Military Investigating F18 Crash into San Diego Neighborhood

An F-18 fighter jet pilot ejected from his plane moments before it crashed into a San Diego neighborhood Monday, sparking at least one house fire.

The jet crashed shortly before noon as it prepared to land at Marine Corps Air Station Miramar. The crash occurred two miles from the base, Federal Aviation Administration spokesman Ian Gregor said.

Gregor said the pilot ejected before the crash near Interstate 805. He did not know the pilot's condition or how many people were aboard.

Maurice Luque, a spokesman for the San Diego Fire-Rescue Department, said he didn't know if anyone on the ground was injured. TV footage showed what appeared to be the remains of a smoldering house and two cars on fire.

Resident Ed Costa said he heard a loud boom and ran outside after returning home from a supermarket.

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"When I first heard the noise, I thought it was a gunshot," said Costa, 54, who lives about two blocks from the crash site.

"I could see black smoke going up. Then we heard a secondary blast. Flames were shooting as high as the light pole," Costa told The Associated Press.

Costa's son Dean felt the house vibrate. He made his way close to the crash site and saw two houses on fire and several cars explode.

"It was just crazy," said Dean Costa, 22. "There was debris everywhere."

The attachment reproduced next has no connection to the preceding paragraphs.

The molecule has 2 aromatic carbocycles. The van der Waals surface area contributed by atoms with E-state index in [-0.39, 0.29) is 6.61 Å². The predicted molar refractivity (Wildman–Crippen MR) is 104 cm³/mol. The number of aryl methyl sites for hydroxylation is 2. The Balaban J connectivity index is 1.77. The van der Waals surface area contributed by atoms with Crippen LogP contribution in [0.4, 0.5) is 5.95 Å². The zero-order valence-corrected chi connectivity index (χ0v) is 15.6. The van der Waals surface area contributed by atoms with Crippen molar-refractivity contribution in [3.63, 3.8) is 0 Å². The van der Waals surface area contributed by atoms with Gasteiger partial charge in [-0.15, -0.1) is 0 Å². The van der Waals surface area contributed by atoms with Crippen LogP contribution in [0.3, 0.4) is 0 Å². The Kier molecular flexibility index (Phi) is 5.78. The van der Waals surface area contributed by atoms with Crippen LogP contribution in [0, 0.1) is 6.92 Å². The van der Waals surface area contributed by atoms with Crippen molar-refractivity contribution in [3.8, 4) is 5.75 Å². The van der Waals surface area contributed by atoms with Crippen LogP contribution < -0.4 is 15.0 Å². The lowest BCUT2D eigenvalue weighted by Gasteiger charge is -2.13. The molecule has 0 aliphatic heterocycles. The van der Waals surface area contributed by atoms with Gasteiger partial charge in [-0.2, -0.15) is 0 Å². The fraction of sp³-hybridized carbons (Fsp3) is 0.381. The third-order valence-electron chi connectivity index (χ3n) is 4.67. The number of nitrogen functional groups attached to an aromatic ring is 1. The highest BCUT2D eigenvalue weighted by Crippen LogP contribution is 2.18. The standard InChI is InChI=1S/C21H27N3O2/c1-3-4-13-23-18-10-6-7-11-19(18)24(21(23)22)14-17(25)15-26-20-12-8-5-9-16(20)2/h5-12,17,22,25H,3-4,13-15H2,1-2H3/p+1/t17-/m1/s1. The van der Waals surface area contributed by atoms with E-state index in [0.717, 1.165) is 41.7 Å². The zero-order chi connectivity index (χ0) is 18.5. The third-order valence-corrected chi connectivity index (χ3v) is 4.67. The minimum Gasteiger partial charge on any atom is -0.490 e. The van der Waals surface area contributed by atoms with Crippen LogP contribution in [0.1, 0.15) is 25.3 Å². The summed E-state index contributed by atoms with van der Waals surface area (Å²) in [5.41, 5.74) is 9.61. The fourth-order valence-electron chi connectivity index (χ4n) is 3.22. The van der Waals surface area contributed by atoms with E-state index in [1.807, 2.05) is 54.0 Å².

A Miramar spokeswoman said personnel from the base were dispatched to the crash site.

"We are still trying to confirm the aircraft even belongs to us," said Marine Staff Sgt. Bobbie Bryant.

The F-18 is a supersonic jet used widely in the Marine Corps and Navy.

Miramar, well known for its role in the movie "Top Gun," is home to some 10,000 Marines. It was operated by the U.S. Navy until 1996.

A woman who answered the phone at University City High School, who would not give her name, said the school near the crash site was in lock-down, meaning students are restricted to their classrooms.

She transferred the call to the principal's office, who did not immediately respond to a message left on an answering machine.

Associated Press writers Michael R. Blood and Alicia Chang in Los Angeles contributed to this story.

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